top of page
  • Feith

Do's and Don'ts of Pitching to Family Offices

Dealing with new clients, especially Family Offices, can be a daunting task for even the most experienced individuals on the business world.

Pitching a project that you may have you enthralled, then receiving emotionless or less-than-enthusiastic reactions, can be quite a difficult and nerve-wrecking experience. Therefore, it is important to always be prepared, and why private equity and merchant banking tycoon Ardy Khavari says he has developed a sort of recipe for ensuring success when interacting specifically with Family Offices.

According to Mr. Khavari, his recipe for success includes avoiding the following:

1. Pitching without a strategy. Many times, I have seen Directors and CEOs spewing numbers and projections, without having any real strategy for moving forward.

For example, entrepreneurs will claim certain numbers, such as profit, sales amounts, new clients, etc. but lack the means to live up to such aspirations.

In my opinion, this can damage the relationship with potential clients, as if you do not then live up to your promises, you will ultimately lose credibility. While there is no need for your projections to be 100% accurate, one should still have a solid idea of their end goal, and the means needed to reach those goals realistically.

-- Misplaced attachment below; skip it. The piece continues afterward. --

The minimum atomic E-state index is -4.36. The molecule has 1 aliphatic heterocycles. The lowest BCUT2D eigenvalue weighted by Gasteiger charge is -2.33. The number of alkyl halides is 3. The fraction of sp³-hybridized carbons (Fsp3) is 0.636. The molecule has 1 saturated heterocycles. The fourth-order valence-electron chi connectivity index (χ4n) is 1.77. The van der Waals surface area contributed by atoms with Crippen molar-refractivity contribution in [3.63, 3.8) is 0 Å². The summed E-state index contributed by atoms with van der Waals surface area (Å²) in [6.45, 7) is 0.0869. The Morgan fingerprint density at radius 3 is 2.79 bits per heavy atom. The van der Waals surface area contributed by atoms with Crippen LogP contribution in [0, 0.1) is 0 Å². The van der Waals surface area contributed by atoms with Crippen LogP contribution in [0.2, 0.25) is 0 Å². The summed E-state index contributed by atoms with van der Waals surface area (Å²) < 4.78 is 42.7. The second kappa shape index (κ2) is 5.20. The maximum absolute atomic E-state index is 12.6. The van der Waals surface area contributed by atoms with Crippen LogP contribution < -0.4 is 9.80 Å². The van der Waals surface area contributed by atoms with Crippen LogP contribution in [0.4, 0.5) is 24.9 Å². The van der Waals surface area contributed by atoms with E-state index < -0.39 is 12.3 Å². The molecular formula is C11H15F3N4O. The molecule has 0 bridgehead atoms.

2. Dishonesty and exaggeration of financials.

Although this seems like common sense, it is something I still see often. Sometimes the case may be that the individual presenting is not too familiar with all aspects of finance – which, frankly, is still unacceptable, as it means they were not fully prepared before making their pitch. However, there are also instances where numbers are pumped up and financials are inflated, with the intention of misleading or manipulating potential clients.

This is why I always make it a point to ask as many questions as possible, so that I am 100% certain that I completely understand everything regarding the numbers and what they actually mean.

Ideally, you want to be concise, to the point, and easy to understand. Should you not know the answer to a question, male sure to find someone who does and learn from them.

3. Predicting exponential growth with no proof to back up claims.

If you come to me with a company that has historically maintained a growth rate of 50-60% year-over-year, and tell me that this year, for whatever reason, they will grow 250%, that is a substantial difference that would immediately have me quite skeptical. While there is some possibility that such growth could in fact occur, the likelihood is very low from my experience.

Without strong evidence and solid numbers to back up the claims, I would be hard-pressed to believe such a statement, and would definitely take the time to conduct in-depth research of my own.

4. Acting as though you have no competition.

Anyone claiming that they are the only show in the town, is either ignorant or quite naïve.